John Lindquist: Yeah. I mean, your API has been familiar for 10 years. It seems it can still TweenMax.2 and the thing, the time and options. And that's been the way it is. I don't know. It's like the constant in the universe, the one thing that doesn't change.
Jack Doyle: Yeah. And that's been really, very intentional. There's some things that, knowing what I know today, if I could go back and change it, there are a few things that I would about the API. But it's not to the level where it's worth disrupting everybody who's learned it to date, so we really try so hard to not mess with people. Because you know how that is when you learn a tool and you're finally like, "Oh, I understand this." And then, they change it from underneath you. And you're like, "Oh, shoot. All of my old code broke. I have to go back and figure out what syntax changed and whatever." It's no fun.
John Lindquist: Well, I think a lot of libraries can learn from that where the questions you answered 10 years ago when someone asked how to do something are still largely applicable to the way you would do it today. So, I think, the confidence in GreenSock itself stems a lot from, you know what, this answer that I found on Stack Overflow from a long time ago is still the correct one. Whereas, everything I see out there these days is this constant overhauls of API's.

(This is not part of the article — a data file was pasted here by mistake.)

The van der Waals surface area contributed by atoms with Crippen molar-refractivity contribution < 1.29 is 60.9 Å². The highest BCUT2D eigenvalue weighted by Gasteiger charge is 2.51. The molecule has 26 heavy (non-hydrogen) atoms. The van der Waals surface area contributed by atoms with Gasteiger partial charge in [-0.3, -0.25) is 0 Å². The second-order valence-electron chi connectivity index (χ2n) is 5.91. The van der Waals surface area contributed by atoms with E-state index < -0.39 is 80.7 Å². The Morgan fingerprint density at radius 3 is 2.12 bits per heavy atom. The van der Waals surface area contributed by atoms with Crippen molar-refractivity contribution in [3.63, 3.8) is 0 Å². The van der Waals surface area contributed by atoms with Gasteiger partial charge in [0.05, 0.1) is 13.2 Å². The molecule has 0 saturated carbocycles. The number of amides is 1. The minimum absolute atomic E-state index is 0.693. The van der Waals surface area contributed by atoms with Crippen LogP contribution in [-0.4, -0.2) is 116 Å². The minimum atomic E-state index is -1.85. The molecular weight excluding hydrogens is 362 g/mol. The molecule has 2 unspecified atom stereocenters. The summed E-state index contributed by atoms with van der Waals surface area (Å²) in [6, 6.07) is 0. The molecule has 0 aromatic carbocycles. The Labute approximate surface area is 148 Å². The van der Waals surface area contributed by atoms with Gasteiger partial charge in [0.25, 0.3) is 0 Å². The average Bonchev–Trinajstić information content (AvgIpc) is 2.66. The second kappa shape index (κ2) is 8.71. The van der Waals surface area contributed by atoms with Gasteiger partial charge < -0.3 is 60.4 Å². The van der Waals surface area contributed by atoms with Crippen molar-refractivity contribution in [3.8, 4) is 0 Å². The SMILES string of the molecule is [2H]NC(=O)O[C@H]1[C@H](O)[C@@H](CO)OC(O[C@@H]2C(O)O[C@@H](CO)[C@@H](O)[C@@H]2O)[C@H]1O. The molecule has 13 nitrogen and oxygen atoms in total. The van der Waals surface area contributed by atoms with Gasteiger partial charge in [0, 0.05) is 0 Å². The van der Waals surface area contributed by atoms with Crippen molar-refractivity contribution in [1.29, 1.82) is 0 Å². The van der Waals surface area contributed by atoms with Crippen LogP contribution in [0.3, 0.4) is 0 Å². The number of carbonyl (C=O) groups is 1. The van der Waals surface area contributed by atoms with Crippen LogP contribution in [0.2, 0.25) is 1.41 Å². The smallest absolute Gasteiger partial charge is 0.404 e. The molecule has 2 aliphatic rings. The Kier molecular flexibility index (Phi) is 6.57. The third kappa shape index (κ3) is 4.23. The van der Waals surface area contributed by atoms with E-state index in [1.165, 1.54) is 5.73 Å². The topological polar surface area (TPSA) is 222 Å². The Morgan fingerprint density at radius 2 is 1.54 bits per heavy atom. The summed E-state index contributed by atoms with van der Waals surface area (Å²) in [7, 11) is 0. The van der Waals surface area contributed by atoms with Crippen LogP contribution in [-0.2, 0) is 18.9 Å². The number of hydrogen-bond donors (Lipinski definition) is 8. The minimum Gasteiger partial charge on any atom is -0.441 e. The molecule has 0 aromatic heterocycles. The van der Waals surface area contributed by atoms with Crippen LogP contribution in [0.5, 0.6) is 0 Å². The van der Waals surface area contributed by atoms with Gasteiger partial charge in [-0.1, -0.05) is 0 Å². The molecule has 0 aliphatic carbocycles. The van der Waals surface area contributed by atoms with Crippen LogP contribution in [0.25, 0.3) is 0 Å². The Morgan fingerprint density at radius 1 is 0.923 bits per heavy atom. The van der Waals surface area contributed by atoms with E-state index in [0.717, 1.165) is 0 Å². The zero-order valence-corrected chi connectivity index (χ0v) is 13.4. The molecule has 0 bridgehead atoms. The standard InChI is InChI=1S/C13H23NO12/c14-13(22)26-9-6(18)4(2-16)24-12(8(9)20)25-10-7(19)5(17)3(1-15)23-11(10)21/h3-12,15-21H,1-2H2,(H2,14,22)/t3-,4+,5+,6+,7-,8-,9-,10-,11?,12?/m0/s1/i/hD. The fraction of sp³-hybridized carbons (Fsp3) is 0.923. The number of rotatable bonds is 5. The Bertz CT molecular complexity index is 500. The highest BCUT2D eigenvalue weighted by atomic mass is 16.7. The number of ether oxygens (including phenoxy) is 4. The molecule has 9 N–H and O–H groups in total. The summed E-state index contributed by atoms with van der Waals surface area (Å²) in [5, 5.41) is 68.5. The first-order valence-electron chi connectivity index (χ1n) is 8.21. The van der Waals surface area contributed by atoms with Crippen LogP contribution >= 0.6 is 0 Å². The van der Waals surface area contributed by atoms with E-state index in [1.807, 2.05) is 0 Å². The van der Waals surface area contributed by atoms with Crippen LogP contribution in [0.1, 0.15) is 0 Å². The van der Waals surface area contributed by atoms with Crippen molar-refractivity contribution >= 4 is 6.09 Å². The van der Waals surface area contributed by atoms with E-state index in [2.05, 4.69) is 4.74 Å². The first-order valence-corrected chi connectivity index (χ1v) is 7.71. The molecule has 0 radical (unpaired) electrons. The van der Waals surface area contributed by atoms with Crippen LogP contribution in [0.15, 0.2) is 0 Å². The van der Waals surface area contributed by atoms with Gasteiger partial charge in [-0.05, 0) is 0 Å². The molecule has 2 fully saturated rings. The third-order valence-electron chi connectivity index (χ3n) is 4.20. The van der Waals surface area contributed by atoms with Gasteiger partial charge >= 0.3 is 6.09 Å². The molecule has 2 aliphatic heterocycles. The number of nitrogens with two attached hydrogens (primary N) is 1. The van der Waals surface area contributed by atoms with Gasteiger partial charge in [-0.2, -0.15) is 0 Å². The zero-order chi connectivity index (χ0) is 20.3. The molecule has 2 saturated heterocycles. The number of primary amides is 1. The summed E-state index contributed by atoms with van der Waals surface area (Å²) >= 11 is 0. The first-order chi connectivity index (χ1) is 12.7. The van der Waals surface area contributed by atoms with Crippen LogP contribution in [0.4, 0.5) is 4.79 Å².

Jack Doyle: Yeah, I know. That's totally true. Over 10 years of doing this, we've dealt with a lot of questions and a lot of challenges. And it's kind of like I see new tools go out today and I'm not putting them down. There's some really smart offers out there that put out some great tools. But I find myself looking at the API and going, "Oh, no. That might seem fine for now but then, there's going to be these 20 different Edge cases that are ... That's going to fall down." And you're locking yourself into something that's going to make it slower. And animation is so sensitive to performance. I mean, the human eye picks up on the smallest little glitch. And so, we've made that decision to write the code in a way that, technically, it is bigger. Our library, TweenMax, some consider it somewhat heavy compared to some other options out there. But some of that is very strategic in that you can write code that is really fast at runtime, but it takes more code because you're inlining various things. And so, just my opinion and you others can disagree with me, but I care more about the runtime performance. I would rather take 250 milliseconds more to load the page initially one time. And it's a one-time proxy load library, so all the other pages don't have that extra load. But I would rather give that up on that very first load and have everything run 20% faster, or 50% faster, whatever it is, than have the smaller library. But some people get really myopically focused on that file size thing. So, anyway, sorry. That's probably-